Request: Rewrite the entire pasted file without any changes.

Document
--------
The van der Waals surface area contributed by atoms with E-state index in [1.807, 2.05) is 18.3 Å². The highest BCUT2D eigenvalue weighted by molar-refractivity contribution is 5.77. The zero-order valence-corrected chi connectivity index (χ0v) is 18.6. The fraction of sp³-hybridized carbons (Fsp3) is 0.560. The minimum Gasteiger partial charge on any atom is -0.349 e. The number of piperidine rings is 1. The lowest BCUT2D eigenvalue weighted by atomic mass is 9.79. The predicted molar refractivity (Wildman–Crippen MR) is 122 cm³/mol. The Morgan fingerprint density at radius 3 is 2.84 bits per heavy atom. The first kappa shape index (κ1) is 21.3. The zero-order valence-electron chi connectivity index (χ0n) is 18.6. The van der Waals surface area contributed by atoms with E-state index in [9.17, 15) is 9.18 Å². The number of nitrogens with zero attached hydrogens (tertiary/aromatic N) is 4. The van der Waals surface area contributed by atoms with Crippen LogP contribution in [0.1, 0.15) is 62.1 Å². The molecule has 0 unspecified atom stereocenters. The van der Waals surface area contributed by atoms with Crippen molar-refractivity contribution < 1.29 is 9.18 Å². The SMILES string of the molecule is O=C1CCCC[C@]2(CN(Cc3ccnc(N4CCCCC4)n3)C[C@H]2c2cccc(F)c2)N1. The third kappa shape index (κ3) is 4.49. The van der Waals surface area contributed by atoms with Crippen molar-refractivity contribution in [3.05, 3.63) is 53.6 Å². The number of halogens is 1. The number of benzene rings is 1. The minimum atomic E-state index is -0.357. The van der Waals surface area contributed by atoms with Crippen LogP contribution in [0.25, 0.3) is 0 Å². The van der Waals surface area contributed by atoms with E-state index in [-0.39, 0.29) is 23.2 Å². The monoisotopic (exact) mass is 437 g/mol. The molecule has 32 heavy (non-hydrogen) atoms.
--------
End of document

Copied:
The van der Waals surface area contributed by atoms with E-state index in [1.807, 2.05) is 18.3 Å². The highest BCUT2D eigenvalue weighted by molar-refractivity contribution is 5.77. The zero-order valence-corrected chi connectivity index (χ0v) is 18.6. The fraction of sp³-hybridized carbons (Fsp3) is 0.560. The minimum Gasteiger partial charge on any atom is -0.349 e. The number of piperidine rings is 1. The lowest BCUT2D eigenvalue weighted by atomic mass is 9.79. The predicted molar refractivity (Wildman–Crippen MR) is 122 cm³/mol. The Morgan fingerprint density at radius 3 is 2.84 bits per heavy atom. The first kappa shape index (κ1) is 21.3. The zero-order valence-electron chi connectivity index (χ0n) is 18.6. The van der Waals surface area contributed by atoms with E-state index in [9.17, 15) is 9.18 Å². The number of nitrogens with zero attached hydrogens (tertiary/aromatic N) is 4. The van der Waals surface area contributed by atoms with Crippen LogP contribution in [0.1, 0.15) is 62.1 Å². The molecule has 0 unspecified atom stereocenters. The van der Waals surface area contributed by atoms with Crippen molar-refractivity contribution < 1.29 is 9.18 Å². The SMILES string of the molecule is O=C1CCCC[C@]2(CN(Cc3ccnc(N4CCCCC4)n3)C[C@H]2c2cccc(F)c2)N1. The third kappa shape index (κ3) is 4.49. The van der Waals surface area contributed by atoms with Crippen molar-refractivity contribution in [3.05, 3.63) is 53.6 Å². The number of halogens is 1. The number of benzene rings is 1. The minimum atomic E-state index is -0.357. The van der Waals surface area contributed by atoms with Crippen LogP contribution in [0.25, 0.3) is 0 Å². The van der Waals surface area contributed by atoms with E-state index in [-0.39, 0.29) is 23.2 Å². The monoisotopic (exact) mass is 437 g/mol. The molecule has 32 heavy (non-hydrogen) atoms.